The next time your equine athlete is on stall rest, don't ask why his barnmates seem so much sounder than him unless you really want to hear the answer: Researchers recently determined that several factors—from the animal's history to your own training and management techniques—appear to make horses more or less likely to miss training days due to injury.
Horses with previous orthopedic injuries typically need about twice as many days off as horses without such histories, said Agneta Egenvall, DVM, PhD, professor in veterinary epidemiology at the Swedish University of Agricultural Sciences Faculty of Veterinary Medicine and Animal Husbandry, in Uppsala. Conversely, horses in a varied work program—regularly training in different places and in different kinds of activities—are far less likely to have injury-related days off than those in rigid programs, she said.
Researchers studied the training and injury records of 263 elite show jumping horses in the Netherlands, Sweden, Switzerland, and the United Kingdom. Of those, injuries forced 126 horses to miss 2,357 days (6%) of the cumulative 39,028 days they should have been in training. The vast majority of the days off—77%—were due to orthopedic injury, Egenvall said.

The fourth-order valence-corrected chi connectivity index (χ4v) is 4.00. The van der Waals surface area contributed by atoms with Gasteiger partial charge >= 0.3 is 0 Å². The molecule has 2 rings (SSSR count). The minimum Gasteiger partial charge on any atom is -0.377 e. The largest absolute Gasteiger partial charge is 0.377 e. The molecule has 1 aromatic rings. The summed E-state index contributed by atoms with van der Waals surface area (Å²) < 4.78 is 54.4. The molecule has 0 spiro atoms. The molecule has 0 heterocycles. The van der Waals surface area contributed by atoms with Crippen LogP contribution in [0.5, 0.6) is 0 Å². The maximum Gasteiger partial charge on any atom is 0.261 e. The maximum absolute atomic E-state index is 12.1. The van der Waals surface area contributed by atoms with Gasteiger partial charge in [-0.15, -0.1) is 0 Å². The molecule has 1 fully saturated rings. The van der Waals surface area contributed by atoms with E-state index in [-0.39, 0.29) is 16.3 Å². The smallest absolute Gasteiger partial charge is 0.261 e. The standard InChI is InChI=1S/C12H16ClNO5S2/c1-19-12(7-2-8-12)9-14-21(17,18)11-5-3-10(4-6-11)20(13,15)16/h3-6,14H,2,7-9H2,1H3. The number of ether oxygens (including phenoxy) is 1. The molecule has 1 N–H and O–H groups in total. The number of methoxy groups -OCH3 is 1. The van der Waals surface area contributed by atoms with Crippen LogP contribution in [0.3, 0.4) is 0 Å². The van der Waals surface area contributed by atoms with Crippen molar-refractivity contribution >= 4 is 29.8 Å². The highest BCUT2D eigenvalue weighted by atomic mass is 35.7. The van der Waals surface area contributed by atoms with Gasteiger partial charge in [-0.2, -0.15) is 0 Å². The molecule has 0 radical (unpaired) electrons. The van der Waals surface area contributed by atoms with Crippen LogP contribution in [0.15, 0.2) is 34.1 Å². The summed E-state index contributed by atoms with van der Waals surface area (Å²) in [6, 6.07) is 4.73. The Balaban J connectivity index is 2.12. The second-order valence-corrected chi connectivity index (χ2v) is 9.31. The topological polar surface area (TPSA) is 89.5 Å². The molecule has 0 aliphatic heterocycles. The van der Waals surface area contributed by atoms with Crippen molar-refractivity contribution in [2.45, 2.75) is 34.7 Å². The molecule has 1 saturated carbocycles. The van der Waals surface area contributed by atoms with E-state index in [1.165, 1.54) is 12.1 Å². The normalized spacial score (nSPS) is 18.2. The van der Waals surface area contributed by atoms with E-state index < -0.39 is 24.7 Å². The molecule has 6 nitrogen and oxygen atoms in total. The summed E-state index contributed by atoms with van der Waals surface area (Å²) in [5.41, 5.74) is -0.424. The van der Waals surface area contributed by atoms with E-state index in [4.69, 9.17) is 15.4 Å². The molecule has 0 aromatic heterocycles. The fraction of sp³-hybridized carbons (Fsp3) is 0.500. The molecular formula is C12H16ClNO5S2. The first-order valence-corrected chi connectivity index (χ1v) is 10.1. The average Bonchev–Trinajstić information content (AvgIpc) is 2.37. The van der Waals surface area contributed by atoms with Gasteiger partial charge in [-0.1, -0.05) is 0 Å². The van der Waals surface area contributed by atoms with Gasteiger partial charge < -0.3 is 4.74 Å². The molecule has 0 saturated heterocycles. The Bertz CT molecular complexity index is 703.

Interestingly, Egenvall said, the researchers found very little correlation between workload and days off, said Egenvall. “There were perhaps a few horses with ‘half-clinical’ injuries that could not be trained that much (horses that had days lost, were then entered into training, but lapsed back into days-lost again),” she said. “But these horses were often not trained much from the beginning anyway (as far as we could tell). However, this is a question that needs further elaboration from the general principles of training physiology/pathophysiology.”
Comparing countries, it appeared that horses in the U.K. had the fewest days off. Why this is, however, remains unknown, Egenvall said, but could be the result of something as simple as a cultural difference in deciding when horses need a break. Another explanation is that some riders might just be more successful in keeping horses healthy for training than others. But Egenvall cautioned that inter-country data might not have any significance at all.
What does seem clear, however, is that horses with sound orthopedic histories and/or varied workouts are less likely to miss training days. This means getting veterinary checks and records on horses you’re planning to buy and doing different kinds of training— dressage in the arena, jumping in the field, galloping along the river bank, longing and groundwork, and even going for a swim, if possible.
But ultimately, it comes down to the rider's ability to maintain his or her horse's health and fitness when training for competition.
“Our data essentially catches the effect that some riders manage to keep their horse healthier than other riders—even among professional riders,” Egenvall said. “This impression is substantiated by the fact that we followed the riders in our study for a rather long time.”
The study, "Days-lost to training and competition in relation to workload in 263 elite show-jumping horses in four European countries," was published in Preventive Veterinary Medicine.
Disclaimer: Seek the advice of a qualified veterinarian before proceeding with any diagnosis, treatment, or therapy.